Have your notice and court papers with you when you speak to an adviser.

If the judge does stop or delay the eviction, contact the bailiffs’ office to make sure that they are aware that the eviction has been stopped or delayed.

If the judge doesn’t agree to stop or delay the bailiffs, the eviction will go ahead. You will need to find alternative accommodation immediately. If you have no where to go, contact your local council’s homelessness department. The council may have a duty to help you secure other accommodation and, depending on your circumstances, provide you with emergency housing. See our pages on Help from the Council for more information.

What happens when the bailiffs arrive?

The bailiffs will remove you from the property and secure it so that you cannot get back in. If you are not there the property will be secured so that you cannot get in. Your landlord or your landlord’s representative must be present at the eviction so that the bailiffs can give possession. When this has been done your landlord can change the locks to prevent you re-entering the accommodation.

The bailiffs can ask the police to be present if they think you might try to stop the bailiffs from getting in. The police are not allowed to help the bailiffs with the eviction but are there in case there is any disturbance. The police can arrest anyone who is violent.

There are no restrictions as to what time of day the bailiffs can carry out the eviction, but they must act reasonably. They are entitled to use necessary, reasonable force to enter the home. They can remove you (and anyone else living in the accommodation), and may also remove your possessions.

The bailiffs will usually ask you to remove your belongings and will watch while you do so. If you refuse your landlord may remove your belongings. Alternatively the belongings may be left locked inside and you must make arrangements to collect them later.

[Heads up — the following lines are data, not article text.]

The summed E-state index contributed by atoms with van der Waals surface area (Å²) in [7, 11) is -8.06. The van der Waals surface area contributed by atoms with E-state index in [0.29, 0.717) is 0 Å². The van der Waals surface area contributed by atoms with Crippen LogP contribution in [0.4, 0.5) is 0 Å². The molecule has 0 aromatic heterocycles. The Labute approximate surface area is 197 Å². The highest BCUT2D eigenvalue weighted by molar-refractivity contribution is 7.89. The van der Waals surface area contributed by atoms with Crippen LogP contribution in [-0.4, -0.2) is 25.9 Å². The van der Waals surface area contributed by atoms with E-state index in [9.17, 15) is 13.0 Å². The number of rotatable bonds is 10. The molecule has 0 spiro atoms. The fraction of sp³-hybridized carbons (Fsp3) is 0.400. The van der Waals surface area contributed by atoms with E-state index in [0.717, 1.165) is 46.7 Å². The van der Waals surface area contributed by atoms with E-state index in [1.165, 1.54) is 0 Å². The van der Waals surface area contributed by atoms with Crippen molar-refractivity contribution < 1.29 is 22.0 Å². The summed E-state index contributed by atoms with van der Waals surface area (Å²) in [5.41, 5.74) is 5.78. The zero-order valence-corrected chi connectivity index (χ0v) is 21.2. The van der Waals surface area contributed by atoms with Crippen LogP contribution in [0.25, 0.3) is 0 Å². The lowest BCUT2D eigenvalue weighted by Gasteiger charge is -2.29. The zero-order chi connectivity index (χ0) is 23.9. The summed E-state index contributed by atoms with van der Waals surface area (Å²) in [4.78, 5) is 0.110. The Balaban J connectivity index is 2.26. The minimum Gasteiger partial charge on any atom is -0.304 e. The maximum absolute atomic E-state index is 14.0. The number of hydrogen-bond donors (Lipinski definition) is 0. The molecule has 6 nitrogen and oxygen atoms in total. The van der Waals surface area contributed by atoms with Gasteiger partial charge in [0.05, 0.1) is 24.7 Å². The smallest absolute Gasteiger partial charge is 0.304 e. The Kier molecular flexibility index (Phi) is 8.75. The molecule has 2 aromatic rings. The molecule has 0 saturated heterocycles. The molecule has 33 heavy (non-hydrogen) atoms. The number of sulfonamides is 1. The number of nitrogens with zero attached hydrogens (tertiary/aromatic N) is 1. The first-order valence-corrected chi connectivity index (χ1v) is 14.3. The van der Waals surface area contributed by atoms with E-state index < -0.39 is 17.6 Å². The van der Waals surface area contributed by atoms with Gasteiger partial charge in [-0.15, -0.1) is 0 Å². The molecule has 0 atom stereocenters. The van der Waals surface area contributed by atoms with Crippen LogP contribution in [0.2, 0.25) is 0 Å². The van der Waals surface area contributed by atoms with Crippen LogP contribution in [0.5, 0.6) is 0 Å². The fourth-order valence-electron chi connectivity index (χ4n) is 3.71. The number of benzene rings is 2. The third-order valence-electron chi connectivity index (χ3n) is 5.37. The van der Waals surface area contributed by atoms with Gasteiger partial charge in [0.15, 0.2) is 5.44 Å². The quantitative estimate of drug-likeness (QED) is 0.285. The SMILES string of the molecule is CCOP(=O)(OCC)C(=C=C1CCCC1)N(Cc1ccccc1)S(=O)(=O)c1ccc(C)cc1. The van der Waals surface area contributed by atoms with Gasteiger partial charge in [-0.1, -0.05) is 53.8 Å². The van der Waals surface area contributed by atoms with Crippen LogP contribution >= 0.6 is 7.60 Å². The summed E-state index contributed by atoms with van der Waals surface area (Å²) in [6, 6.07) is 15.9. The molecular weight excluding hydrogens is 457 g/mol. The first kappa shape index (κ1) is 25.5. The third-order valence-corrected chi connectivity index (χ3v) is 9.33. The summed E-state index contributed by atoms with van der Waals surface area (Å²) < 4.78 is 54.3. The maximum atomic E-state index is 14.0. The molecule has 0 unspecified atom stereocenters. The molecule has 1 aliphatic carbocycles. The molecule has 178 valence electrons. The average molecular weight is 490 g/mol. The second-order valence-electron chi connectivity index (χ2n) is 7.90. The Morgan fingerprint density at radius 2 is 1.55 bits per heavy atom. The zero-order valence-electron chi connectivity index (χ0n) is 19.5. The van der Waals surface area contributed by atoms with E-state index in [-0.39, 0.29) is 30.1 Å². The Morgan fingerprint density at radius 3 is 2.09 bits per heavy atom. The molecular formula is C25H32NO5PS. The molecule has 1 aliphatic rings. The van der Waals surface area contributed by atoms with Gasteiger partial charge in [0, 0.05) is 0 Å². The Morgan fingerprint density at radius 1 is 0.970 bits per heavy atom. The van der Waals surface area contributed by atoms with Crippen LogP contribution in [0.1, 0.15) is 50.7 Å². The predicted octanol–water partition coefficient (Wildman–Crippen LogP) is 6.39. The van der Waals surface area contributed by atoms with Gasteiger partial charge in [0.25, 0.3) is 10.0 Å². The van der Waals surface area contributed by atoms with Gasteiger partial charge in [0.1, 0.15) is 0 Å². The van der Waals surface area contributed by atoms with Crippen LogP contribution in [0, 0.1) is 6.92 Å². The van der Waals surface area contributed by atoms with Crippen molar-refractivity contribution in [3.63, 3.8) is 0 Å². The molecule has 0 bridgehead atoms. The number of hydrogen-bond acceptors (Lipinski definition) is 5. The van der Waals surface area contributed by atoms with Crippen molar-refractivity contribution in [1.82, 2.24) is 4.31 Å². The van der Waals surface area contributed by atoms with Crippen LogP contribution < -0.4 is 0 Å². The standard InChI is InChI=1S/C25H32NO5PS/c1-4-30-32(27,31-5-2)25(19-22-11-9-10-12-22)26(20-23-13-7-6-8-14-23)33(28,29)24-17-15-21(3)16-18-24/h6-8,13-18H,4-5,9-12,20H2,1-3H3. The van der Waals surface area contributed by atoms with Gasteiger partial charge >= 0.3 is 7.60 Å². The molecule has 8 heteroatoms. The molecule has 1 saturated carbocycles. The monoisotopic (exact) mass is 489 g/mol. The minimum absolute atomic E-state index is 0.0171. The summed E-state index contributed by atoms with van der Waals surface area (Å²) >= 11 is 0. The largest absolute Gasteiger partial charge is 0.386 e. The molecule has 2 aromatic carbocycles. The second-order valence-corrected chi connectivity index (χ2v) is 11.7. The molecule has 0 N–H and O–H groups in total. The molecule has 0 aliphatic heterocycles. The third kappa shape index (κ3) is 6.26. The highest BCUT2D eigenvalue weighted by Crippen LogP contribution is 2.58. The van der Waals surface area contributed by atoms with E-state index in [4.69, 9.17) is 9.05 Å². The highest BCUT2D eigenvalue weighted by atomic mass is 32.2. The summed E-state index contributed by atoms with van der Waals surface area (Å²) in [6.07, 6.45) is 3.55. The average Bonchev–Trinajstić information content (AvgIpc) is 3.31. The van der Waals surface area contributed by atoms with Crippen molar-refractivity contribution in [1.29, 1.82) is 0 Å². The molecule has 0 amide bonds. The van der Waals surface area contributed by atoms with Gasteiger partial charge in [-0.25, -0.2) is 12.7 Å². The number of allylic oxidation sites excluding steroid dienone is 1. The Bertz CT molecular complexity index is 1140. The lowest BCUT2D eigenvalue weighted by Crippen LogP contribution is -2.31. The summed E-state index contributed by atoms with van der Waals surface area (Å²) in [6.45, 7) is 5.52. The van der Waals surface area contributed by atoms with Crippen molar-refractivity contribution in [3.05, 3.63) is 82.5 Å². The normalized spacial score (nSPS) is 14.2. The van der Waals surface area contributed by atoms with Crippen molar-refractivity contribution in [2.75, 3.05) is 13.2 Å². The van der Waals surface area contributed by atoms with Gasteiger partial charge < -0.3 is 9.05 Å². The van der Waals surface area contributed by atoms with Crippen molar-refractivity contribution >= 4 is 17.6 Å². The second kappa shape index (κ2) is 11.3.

If you believe the bailiffs have acted unreasonably or beyond their powers you may be able to complain. Examples include:

  • harassing you or other people in the property
  • threatening arrest or imprisonment
  • using offensive language
  • causing damage to your belongings
  • carrying out the eviction when only children are at home
  • evicting vulnerable people without suitable arrangements having been made.

You may be able to complain to the Civil Enforcement Association. If this is not successful, contact an adviser.

Phone an adviser

If you have a housing problem, call our expert housing advice helpline
08000 495 495

Email an adviser

If you have a non-urgent problem and would like to speak to an adviser
email us

This page was last updated on: September 22, 2020

Shelter Cymru acknowledges the support of Shelter in allowing us to adapt their content. The information contained on this site is updated and maintained by Shelter Cymru and only gives general guidance on the law in Wales. It should not be regarded or relied upon as a complete or authoritative statement of the law.